We had 6 weeks of missed patient visits to reschedule, and I gave my staff members some guidance for prioritizing appointments. Every patient who needed to be rescheduled was assigned a number, one through three.

“Ones” are top priority and should be seen as soon as possible. These include patients with medical conditions who require a follow-up appointment, patients with dry eye, and contact lens wearers who are running out of lenses and/or need their prescriptions renewed. Incidentally, we are encouraging patients to have contact lenses directly shipped to their homes to avoid unnecessary handling.

Patients considered to be “twos” (eg, glasses wearers, patients with diabetes who aren’t high risk) can wait a bit. “Threes” are the lowest priority. These are the patients who came in last year healthy and want to have their annual exam but have no refractive or medical needs.

<p>Scrubs, face masks, and equipment shields are all a part of the new norm.</p>

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Scrubs, face masks, and equipment shields are all a part of the new norm.

What’s Different

Our practice may be back to seeing nonemergent patients, but the practice itself has undergone a total pandemic makeover.

First, we don’t see anyone unless he or she is wearing a mask. There is a sign on our door that says, “We want to keep you, the patient, safe, and we want to keep us safe, so we’ve taken additional precautions.” It further states that no one will be allowed in without a mask. If a patient doesn’t want to wear a mask, that’s okay, but he or she will have to wait to be seen until the restrictions on wearing a mask are lifted.

Second, once patients open the first door to our foyer, they are asked to sanitize their hands at our hand sanitizing station and wait for someone to greet them. Someone from the front desk will unlock the second door to the foyer, check the patient’s temperature, and if it’s 100˚ or below then he or she is allowed in the office and we begin providing whatever care is needed.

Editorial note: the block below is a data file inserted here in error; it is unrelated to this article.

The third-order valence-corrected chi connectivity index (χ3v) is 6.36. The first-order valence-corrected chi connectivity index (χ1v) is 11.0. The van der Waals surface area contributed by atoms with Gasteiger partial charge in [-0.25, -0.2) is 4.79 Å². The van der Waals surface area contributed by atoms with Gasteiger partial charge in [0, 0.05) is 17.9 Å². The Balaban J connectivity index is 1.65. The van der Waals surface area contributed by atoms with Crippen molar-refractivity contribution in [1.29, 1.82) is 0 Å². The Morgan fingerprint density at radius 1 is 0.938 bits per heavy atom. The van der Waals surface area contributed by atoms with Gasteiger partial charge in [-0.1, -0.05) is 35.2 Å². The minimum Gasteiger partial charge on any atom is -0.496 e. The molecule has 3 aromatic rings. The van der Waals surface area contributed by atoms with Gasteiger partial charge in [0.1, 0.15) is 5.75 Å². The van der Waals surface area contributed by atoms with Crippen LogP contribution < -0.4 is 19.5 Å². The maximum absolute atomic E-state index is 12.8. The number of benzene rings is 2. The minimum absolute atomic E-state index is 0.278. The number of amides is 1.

If a patient’s temperature is above 100˚, he or she is not allowed in the office. We encourage patients to check their temperatures at home before they come to the office so there are no unexpected surprises when they get here.

Employees must also check their temperatures before entering the office and must be masked the entire time they’re here. We are taking hygiene and disinfection to the nth degree.

We have noted on our practice Facebook page and website what patients can expect when they come to our office. We tell them that the experience is going to be different from what they’ve been used to in the past.

<p>Everything is cleaned and sanitized after being touched, including frames in the optical area.</p>

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Everything is cleaned and sanitized after being touched, including frames in the optical area.

When patients call the office, they are asked prescreening questions related to their being in contact with anyone who has tested positive with COVID-19 or their having had any symptoms of COVID-19 in the past week. If their answers don’t raise any red flags, they are scheduled according to our prioritization system.

As of early May, I’m seeing about 50% to 65% of the patient volume I saw before the COVID-19 outbreak. Patients are no longer put into the reception area—they are now brought right back either to pretest or to an examination room. We’ve also increased the duration of every exam slot to allow more time between patient visits for disinfecting and cleaning the rooms.


I hope we all make it through this safe and sound. As we concern ourselves and worry about our physical health and about the spreading of the virus, we must make sure to pay just as much attention to our mental health. If health care providers are physically healthy and safe, but not emotionally or mentally healthy, they’re not going to be helpful to patients. Make sure you’re doing enough to keep yourself mentally clear throughout this difficult time.